An Image that was Made for the Murderers

An Image that was Made for the Murderers: Retribution and Critical Revenge for Sterling A. Brown’s “Frankie and Johnny”

 

Sterling Brown’s poem “Frankie and Johnny” begins with an introduction that, to its contemporary readers, and potentially many modern ones, is unnecessary.  The epigraph that heads the poem, pulled from a popular song of the same name, reads:

Oh Frankie and Johnny were lovers

 oh lordy how they did love!

It is ascribed to the unquestionable monolith of historical source: “OLD BALLAD. ” While the song that the poem references remains well known today, it was certainly instantly recognizable in 1932, the year Brown published his book Southern Road – the collection in which it appears.  It would flash up as the title number in a Mae West film the following year, and then again in another film in 1936.  After it’s publication in 1904 by the ill-fated ragtime composer Hughie Cannon, it had been recorded by dozens of artists – including Leadbelly, Louis Armstrong, Count Basie, Big Bill Broonzy, Jimmie Rodgers and Roscoe Holcomb – and it was already the subject of two plays, by John Huston and Jack Kirkland.

The song’s actual origin, however, like most melodies with long and tangled blues, old time, ragtime, and folk ballad histories, is “unknown.”   While the song may have been a familiar feature in early 1930s pop culture, its appearance as the root of a poem in Southern Road is striking.  It appears suddenly, and doesn’t seem to belong in a book about resurrecting and reimagining the poetics of southern black folklore.  While much of the book skillfully eviscerates racist tropes and social realities, the poems usually operate in a sphere of tenderness, quietness, and elevating respect for the characters they employ.  But “Frankie and Johnny” is, comparatively, sinister, menacing, and rife with cold, blunt cruelty.  Everything Sterling Brown does in his poem is likewise remarkably strange.  The complete text is as follows:

Frankie was a halfwit, Johnny was a nigger,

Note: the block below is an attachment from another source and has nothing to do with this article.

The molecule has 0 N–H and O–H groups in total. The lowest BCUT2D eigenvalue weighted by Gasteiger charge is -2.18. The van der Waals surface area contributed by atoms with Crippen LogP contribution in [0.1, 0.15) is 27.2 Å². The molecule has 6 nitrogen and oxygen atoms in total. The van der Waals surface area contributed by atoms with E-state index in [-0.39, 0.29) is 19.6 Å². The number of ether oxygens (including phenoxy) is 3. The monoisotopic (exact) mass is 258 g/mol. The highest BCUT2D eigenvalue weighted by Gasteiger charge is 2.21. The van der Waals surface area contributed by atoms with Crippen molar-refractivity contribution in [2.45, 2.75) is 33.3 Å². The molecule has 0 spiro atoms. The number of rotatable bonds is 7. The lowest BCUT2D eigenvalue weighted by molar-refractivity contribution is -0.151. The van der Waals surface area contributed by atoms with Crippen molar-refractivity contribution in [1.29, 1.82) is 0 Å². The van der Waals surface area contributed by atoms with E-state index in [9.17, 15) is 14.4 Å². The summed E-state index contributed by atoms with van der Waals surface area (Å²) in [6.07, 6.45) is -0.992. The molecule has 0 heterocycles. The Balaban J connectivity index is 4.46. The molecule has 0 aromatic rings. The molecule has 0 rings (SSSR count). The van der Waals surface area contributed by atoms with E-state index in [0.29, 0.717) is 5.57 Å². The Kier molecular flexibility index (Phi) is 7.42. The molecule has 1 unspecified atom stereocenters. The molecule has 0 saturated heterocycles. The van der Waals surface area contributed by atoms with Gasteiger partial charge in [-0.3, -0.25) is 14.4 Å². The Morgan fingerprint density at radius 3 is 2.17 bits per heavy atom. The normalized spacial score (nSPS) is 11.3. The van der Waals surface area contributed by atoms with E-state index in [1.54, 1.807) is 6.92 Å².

Frankie liked to pain poor creatures as a little ‘un,
Kept a crazy love of torment when she got bigger,
Johnny had to slave it and never had much fun.
Frankie liked to pull wings off of living butterflies,
Frankie liked to cut long angleworms in half,
Frankie liked to whip curs and listen to their drawn out cries,
Frankie liked to shy stones at the brindle calf.

Frankie took her pappy’s lunch week-days to the sawmill,
Her pappy, red-faced cracker, with a cracker’s thirst,
Beat her skinny body and reviled the hateful imbecile,
She screamed at every blow he struck, but tittered when he curst.

Frankie had to cut through Johnny’s field of sugar corn
Used to wave at Johnny, who didn’t ‘pay no min’
Had had to work like fifty from the day that he was born,
And wan’t no cracker hussy gonna put his work behind—.’

But everyday Frankie swung along the cornfield lane,
And one day Johnny helped her partly through the wood,
Once he had dropped his plow lines, he dropped them many times again—
Though his mother didn’t know it, else she’d have whipped him good.

Frankie and Johnny were lovers; oh Lordy how they did love!
But one day Frankie’s pappy by a big log laid him low,
To find out what his crazy Frankie had been speaking of;
He found that what his gal had muttered was exactly so.

Frankie, she was spindly limbed with corn silk on her crazy head,
Johnny was a nigger, who never had much fun—
They swung up Johnny on a tree, and filled his swinging hide with lead,
And Frankie yowled hilariously when the thing was done.

 

 

***

In order to see the strangeness of Brown’s adaptation, we first have to consider the history of the “OLD BALLAD” that he’s referring to.  Though its origins are debated, some trace the melody and story of the ballad to before the civil war.  As old timey historiography works, if somebody has traced it there, it’s probably a lot older than that.  Mississippi John Hurt is often cited as author, but while his rendition is famous and influential, the credit of originator is falsely attributed.   A 1930 anthology, Frankie and Johnny, which includes the play by John Huston, features fourteen different credited versions of lyrics from the turn of the century through the 1920s.  The names of the key players rotate – from Frankie and Johnny, to Frankie and Albert to Amy and Albert, and details drop in, fade away and reappear like extra aces in the crooked shuffling deck in a brothel’s card room.  But the structure of the story – the premise, conflict, and tragic resolution – remains consistent.